The Church "livings" being property, they are, of course, marketable articles. English newspapers frequently contain advertisements offering them for sale. In describing their desirable qualities it is often stated that "the income is large and the duties light," or, that "the present incumbent is very aged," or, in very feeble health ;" and I have seen them represented as being in the midst of a fine sporting country, surrounded by a most agreeable society of nobility and gentry, &c. I select an advertisement from a number lying before "ADVOWSON. Perpetual Patronage and Right of Presentation to be disposed of, subject to the life of an incumbent, now sixty-eight years old. The benefice consists of an excellent rectory-house, lately built at a considerable expense; abounding with conveniencies, and capitally fitted, good outoffices, pleasure-grounds, garden, &c., farm-yard, and forty
Annual value up
acres of glebe. The tithes are commuted. ward of 6001. per annum, independent of surplice fees, and is well situated in a pleasant and luxuriant country, four miles from a large town, to which there is railway conveyance.”
Now, all this simply means, that Lord John Broadacres, being hard pushed by his gambling debts, will sell to anybody, Turk or Mormon, and his heirs forever, the right to quarter a dapper young student from Oxford on this parish, to occupy this comfortable and elegant house and grounds, and collect £600 per annum out of Episcopalians, Baptists, Methodists, Independents, and Quakers, in return for reading to a handful of people fifty or sixty sermons a year, purchased at a bookstall in London.
It needs no "Black Book" to tell us, that $40,000,000, extorted annually from the people by such an institution, and to a large extent from those who dissent from its ritual, and never listen to its clergy, is a prolific source of vexation and oppression, and tends powerfully to debauch the morals and corrupt the politics of the kingdom. The Established Church exercises unbounded sway over the politics of the country, holding in vassalage great masses of the Tory and Whig parties. The nobility and gentry find the Establishment a profitable and dignified retreat for such younger branches of their families, as are too dull for the learned secular professions, and too cowardly and puny for cutting their way to promotion in the and army navy. They send to this snug asylum their indolent and imbecile offspring, where they may receive emoluments and pensions without burning the barrister's midnight lamp, or treading the thorny road of politics, or encountering malignant fevers while filling civic stations in tropical colonies, or braving death on the deck of a line-of-battle ship in the Mediterranean, or in the spouting breach of a fortress in Hindostan. The owners of advowsons and livings, wielding a capital whose yearly income is $40,000,000, keep constantly under pay, all over the kingdom, 16 000 clergy, who, with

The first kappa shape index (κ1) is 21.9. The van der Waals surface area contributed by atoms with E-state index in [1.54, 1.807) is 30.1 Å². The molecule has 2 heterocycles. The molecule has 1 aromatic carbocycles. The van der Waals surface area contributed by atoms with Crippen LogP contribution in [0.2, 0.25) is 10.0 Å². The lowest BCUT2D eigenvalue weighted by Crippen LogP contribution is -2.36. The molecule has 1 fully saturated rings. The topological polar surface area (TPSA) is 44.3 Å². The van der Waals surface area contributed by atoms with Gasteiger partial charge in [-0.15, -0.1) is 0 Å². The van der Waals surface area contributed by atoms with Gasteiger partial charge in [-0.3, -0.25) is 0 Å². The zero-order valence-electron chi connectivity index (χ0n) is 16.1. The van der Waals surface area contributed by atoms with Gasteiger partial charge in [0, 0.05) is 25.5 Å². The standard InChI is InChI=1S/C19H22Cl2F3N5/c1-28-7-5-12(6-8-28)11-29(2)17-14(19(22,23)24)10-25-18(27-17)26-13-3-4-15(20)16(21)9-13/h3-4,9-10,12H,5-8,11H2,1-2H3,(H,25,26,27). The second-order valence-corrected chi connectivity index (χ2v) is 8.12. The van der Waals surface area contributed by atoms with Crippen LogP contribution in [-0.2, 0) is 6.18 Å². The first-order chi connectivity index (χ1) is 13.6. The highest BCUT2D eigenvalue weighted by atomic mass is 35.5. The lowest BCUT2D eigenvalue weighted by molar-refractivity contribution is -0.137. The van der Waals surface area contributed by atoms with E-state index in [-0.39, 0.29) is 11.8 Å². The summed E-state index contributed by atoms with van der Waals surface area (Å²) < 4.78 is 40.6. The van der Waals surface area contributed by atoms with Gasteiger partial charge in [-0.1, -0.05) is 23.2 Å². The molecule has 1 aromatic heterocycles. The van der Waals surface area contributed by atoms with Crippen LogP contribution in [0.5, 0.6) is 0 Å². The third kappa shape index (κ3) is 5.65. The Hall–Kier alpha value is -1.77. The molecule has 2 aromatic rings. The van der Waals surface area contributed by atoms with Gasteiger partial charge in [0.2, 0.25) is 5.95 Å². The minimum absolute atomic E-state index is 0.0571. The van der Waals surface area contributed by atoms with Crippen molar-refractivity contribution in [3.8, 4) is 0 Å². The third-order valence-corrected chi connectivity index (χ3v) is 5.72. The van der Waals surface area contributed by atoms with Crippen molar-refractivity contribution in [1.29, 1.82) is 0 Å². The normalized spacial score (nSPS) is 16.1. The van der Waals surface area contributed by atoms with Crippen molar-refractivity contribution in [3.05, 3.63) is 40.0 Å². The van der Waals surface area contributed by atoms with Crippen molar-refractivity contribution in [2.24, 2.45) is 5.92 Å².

many noble exceptions, are the ordained and licensed enemies of political progress and ecclesiastical reform.
I by no means intend to say, that there are not a large number of most worthy, pious, and faithful ministers, in the English Establishment, and especially among the poorer clergy. Nor, that its doctrines are not Biblical, and its service beautifully impressive. But, in its political tendencies, the institution stands arrayed against progress and reform.
Among the most conspicuous champions of the Established Church, and who has recently distinguished himself as the persecutor of Rev. Mr. Shore, is DR. PHILLPOTTS, THE BISHOP OF EXETER. Entering the House of Lords, the eye of a stranger is instantly arrested by the bench of bishops, whose white robes and flowing wigs give them such an old-womanish appearance, that he conjectures they must be "peeresses in their own right," and by some one of the convenient fictions of the common law are entitled to seats with the male barons. Sitting gravely among them, with rigid muscle, compressed lip, and knit brow, is Dr. Phillpotts, who conceals under his ample lawn an amount of intellectual acumen and power which are able and ready to grapple with the pamphlet of any schismatic in the diocese of Exeter, or the speech of any lord in the House of Peers. A spectator can hardly believe that those pale, icy features, cover a mental volcano. The tones of his voice give point to words that pierce to the marrow of the subject under discussion, while his cool, crafty, and dexterous style of argument shows that a trained master of debate is on the floor. Delighting equally in exposing the fallacies of his opponent, and placing him in a false position, his assaults are to be shunned rather than provoked. One of the most adroit and keen logicians in the House, he is skillful in making nice distinctions, and in setting the arguments of his adversary to devouring each other. The cold suavity with which he flays his victim, and the sweet malignity with which he sugars over his bitterest denunciations, and the apparent candor and sincerity